oddly enuf? the Merriam -Webster page that i got that definition from?  Also has this one on the same page:  nutjob 'a mentally unbalanced person'   https://www.merriam-...tionary/protect

 

 

another myth de-bugged

 

Not deluded, just have a basic understanding of physics. 

 

https://www.leftseat...AME/headset.htm



#11 avbug

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Posted 03 June 2017 - 18:51

ANR provides very little hearing protection for multiple reasons.  

 

It can contribute to hearing loss for the same reasons.  

 

ANR headsets are less substantial than passive, noise-attenuating headsets.  Turn off the electronics, and they are clearly less protection than a typical David-clark  type design.  The ANR "protection" covers a narrow frequency range and provides little support at higher frequencies where much of the hearing damage typically occurs.

 

ANR headsets give the illusion of quiet, and the illusion that there is less sound.  This is a perception issue, not fact.  By placing an earplug in the ear canal, less noise reaches the eardrum, but the earplug does nothing to prevent the sound waves reaching the ear through the bone around the ear, and through the skull.  Many earplugs provide more noise attenuation than most headsets (up to 31 db attentuation with expanding foam plugs, vs typically around 23 db with earphones); the user perceives that things appear quieter, but hearing damage continues to occur.  

 

The in-ear plugs provide more hearing protection than ANR, however, as the ANR only provides a measure of cancelation in a particular frequency range.  Using ANR without additional protection is like wearing sunglasses without proper UV-A and UV-B protection.   It looks dimmer, it's easier to see, but the glasses can cause more harm.  In the case of the glasses, the user thinks protection is provided, the eyes relax and the iris opens, more light is admitted to the eye, and the damage increases.  In the case of those using ANR without additional protection in high-noise environments, the user thinks protection is provided, exposes himself or herself to increased noise, and hearing damage can occur due to the limited range of coverage by the ANR and the poor attenuating qualities of the headset itself.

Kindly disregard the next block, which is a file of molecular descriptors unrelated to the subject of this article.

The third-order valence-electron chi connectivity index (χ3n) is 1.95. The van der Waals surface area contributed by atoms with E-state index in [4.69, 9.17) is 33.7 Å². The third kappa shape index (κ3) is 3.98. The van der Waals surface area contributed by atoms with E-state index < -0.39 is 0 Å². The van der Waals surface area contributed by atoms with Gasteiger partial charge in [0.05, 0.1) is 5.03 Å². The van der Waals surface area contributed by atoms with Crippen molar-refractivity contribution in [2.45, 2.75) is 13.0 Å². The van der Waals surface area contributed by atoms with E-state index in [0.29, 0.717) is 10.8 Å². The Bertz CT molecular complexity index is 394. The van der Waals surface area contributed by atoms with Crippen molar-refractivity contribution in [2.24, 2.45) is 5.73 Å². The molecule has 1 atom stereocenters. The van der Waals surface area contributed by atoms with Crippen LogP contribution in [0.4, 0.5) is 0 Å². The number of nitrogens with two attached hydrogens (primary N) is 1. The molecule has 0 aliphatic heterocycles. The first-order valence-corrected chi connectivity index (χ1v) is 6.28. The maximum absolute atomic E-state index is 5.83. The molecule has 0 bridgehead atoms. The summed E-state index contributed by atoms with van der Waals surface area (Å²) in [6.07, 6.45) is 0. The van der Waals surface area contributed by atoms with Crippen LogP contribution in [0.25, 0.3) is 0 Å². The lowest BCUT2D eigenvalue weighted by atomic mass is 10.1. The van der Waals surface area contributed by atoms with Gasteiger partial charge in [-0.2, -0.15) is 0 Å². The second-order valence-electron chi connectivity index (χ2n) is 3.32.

Turn off the ANR; listen.  Not that great.  Not that much protection.  Turn on the ANR.  You'll mask some of the sound, but what you're not masking, what you're not hearing, is what's doing the damage, and it will.

 

ANR's chief benefit is not in hearing protection.  There are no ANR headsets out there which produce superior hearing protection.  The chief benefit of ANR is the appearance of quiet, and improved communication.  It's easier to understand voices on the radio, and one can usually turn the radio volume down. 

 

Popular ANR headsets, some of which are excellent products (Bose, for example) provide values of hearing protection which sound great, if that protection were to be provided for a large range.  It's not.  Bose, for example, claims "30% greater hearing protection than conventional headsets."  In low frequency noise environments, ANR gives the appearance of quiet, but does little to help above 500-1000 hz.  Once into those ranges, better protection will be provided by passive headsets, and the best protection is provided by a combination of in-ear and over the ear passive noise-attenuating earplugs and headsets.  This protection is far superior to anything ANR can presently provide.  

 

With a helmet, ANR's chief value is NOT hearing protection, and were one to simply go with the ANR as the chief means of hearing protection, one is becoming vulnerable to most noise exposure in the cockpit.  This is especially true for those operating turbine equipment.  ANR serves to increase comfort, and it aids in hearing and understanding communications.  It does not provide adequate, or superior hearing protection, and is often found in installations that provide diminished protection.

 

I am not against ANR.  For general aviation aircraft, I have a strong preference for Bose headsets. They're comfortable, less fatiguing, and I've found nothing which provides clearer communications.  They do not provide superior hearing protection, however, and there are better means of protecting hearing.  Earplugs under them are an enhancement to hearing protection.

 

In my helmets, I use additional noise attenuating foam kits in the earcups, attenuating earseals (not all ear seals are equal), and in-ear protection as well.  Presently I use ear-mold CEP and will be using  some custom earpieces with the PACE system soon.  I may or may not add ANR to the new helmet.